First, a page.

- The egg from a surrogate is fertilized by a partner or donor sperm through IUI. Termed traditional surrogacy, this is a less expensive option in which the surrogate is the baby’s genetic mother.
Genetic Testing Options
In each pregnancy, there is a 3-4 percent chance of a genetic condition, chromosome abnormality, birth defect, or intellectual disability, many of which are not detectable through any diagnostic or screening technique.
As stated above, there are no universally accepted standards for gamete and embryo donors and recipients. This also applies to the topic of genetic carrier screening of donors for heritable diseases and family history screening for genetic conditions, congenital anomalies, multifactorial conditions and chromosome conditions.
However, there are preconception, preimplantation and prenatal genetic testing options available to assess the risk for your pregnancy to be affected with certain genetic conditions and chromosome conditions.
Prior to starting fertility treatments, carrier screening is recommended for parents-to-be. Carrier screening can be limited to single conditions, like cystic fibrosis, spinal muscular atrophy or Fragile X syndrome, or can be expanded to include hundreds of conditions. Although carrier testing can identify individuals at risk to have a child with a genetic disease, which may lead to additional testing, it is not an exhaustive screening with respect to the risk for all possible genetic conditions, chromosome abnormalities, birth defects or intellectual disabilities.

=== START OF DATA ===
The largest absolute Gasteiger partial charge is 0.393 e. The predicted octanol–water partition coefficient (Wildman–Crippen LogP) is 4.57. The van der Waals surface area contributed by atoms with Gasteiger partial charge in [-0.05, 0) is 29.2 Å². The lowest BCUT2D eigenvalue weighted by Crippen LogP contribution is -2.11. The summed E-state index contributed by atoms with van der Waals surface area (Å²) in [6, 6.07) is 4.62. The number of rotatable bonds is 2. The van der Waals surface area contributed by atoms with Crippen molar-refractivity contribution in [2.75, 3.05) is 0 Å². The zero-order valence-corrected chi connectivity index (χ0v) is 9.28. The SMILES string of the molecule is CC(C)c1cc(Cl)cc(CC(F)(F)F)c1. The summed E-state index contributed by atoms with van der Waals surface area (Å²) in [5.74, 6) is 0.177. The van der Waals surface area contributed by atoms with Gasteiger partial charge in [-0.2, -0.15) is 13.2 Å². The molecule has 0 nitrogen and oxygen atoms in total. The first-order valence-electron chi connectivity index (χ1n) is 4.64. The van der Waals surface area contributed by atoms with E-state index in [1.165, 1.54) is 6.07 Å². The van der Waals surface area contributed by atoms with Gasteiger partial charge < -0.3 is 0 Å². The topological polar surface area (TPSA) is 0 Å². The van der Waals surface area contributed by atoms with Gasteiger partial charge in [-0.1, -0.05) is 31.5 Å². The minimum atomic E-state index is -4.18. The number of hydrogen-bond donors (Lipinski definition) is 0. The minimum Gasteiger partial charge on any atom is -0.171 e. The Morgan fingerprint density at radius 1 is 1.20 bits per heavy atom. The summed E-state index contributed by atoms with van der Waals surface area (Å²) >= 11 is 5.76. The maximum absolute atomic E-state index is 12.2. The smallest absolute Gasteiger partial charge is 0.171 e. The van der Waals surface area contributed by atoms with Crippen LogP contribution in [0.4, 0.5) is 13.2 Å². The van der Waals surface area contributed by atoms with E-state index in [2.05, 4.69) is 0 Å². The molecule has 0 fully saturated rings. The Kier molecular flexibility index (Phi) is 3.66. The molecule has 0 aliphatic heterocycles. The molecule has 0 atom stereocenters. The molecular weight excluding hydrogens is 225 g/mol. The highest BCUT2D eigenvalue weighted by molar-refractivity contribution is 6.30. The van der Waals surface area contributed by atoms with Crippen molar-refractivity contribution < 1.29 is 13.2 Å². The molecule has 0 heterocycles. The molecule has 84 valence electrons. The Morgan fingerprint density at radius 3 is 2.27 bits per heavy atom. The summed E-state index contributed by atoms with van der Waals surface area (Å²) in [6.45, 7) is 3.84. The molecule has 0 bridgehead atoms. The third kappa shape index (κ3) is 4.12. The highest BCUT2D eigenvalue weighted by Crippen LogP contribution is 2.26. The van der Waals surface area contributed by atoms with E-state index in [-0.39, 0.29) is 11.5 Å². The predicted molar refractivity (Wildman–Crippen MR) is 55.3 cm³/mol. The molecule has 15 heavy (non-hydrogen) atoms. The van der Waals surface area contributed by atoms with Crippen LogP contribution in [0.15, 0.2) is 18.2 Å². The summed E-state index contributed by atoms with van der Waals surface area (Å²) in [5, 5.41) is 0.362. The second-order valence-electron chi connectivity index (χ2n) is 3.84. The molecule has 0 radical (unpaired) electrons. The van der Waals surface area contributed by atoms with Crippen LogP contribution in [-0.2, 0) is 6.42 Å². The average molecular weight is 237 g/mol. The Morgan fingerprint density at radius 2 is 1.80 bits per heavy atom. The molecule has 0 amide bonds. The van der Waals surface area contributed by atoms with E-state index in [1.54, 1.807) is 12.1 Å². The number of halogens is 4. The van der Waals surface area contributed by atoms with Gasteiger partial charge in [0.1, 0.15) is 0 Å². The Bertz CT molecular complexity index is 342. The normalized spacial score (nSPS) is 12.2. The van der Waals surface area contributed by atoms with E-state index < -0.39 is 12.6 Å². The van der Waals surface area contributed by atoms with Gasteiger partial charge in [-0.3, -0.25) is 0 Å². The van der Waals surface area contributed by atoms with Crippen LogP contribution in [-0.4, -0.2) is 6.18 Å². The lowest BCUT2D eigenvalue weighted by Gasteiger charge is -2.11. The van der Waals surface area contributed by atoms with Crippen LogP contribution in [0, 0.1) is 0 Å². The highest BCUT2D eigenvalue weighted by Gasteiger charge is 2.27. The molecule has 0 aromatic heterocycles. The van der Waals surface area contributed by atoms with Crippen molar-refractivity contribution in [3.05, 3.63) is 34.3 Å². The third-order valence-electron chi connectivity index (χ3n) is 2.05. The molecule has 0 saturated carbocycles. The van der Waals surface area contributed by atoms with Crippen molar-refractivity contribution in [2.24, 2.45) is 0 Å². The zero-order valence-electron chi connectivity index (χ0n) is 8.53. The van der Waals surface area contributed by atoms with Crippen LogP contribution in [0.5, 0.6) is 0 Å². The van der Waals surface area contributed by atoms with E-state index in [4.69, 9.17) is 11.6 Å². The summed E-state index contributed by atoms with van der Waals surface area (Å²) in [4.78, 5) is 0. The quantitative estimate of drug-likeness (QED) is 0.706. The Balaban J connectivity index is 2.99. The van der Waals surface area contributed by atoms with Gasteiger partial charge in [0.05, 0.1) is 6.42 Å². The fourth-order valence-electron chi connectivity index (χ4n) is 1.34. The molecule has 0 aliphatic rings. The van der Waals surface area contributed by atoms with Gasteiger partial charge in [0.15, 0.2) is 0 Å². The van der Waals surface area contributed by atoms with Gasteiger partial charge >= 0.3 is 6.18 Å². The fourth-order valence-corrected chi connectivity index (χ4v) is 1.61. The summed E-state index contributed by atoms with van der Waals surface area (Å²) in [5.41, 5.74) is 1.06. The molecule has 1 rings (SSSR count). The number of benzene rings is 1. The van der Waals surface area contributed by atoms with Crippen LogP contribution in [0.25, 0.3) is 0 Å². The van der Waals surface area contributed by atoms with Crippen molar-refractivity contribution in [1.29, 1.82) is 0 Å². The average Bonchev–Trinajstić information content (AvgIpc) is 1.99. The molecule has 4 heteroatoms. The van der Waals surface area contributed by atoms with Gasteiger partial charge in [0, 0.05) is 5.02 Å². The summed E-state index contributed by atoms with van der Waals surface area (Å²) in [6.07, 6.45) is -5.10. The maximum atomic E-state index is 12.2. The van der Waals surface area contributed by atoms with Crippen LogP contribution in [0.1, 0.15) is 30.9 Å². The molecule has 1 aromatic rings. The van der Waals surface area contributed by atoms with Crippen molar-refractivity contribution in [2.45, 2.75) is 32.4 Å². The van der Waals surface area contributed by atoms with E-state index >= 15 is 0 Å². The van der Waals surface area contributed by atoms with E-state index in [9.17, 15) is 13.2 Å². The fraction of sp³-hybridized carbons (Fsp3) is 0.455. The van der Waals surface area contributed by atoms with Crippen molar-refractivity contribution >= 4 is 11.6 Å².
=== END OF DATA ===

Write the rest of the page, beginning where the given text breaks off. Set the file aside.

The typical number of chromosomes is 46. Those assigned male at birth typically have an X chromosome and a Y chromosome, while those assigned female at birth typically have two X chromosomes. Carrier screening panels screen for conditions that follow two forms of inheritance: autosomal recessive and X-linked. Those assigned female at birth are screened for both, while those assigned male at birth are only screened for autosomal recessive conditions. This is because someone with two X chromosomes can carry a variant on one of their X chromosomes and not show signs or symptoms of a condition, but have a 50% chance to pass the genetic variant to a son who would then be affected. As such, carrier screening for X-linked conditions, in addition to autosomal recessive conditions, is recommended for anyone assigned female at birth.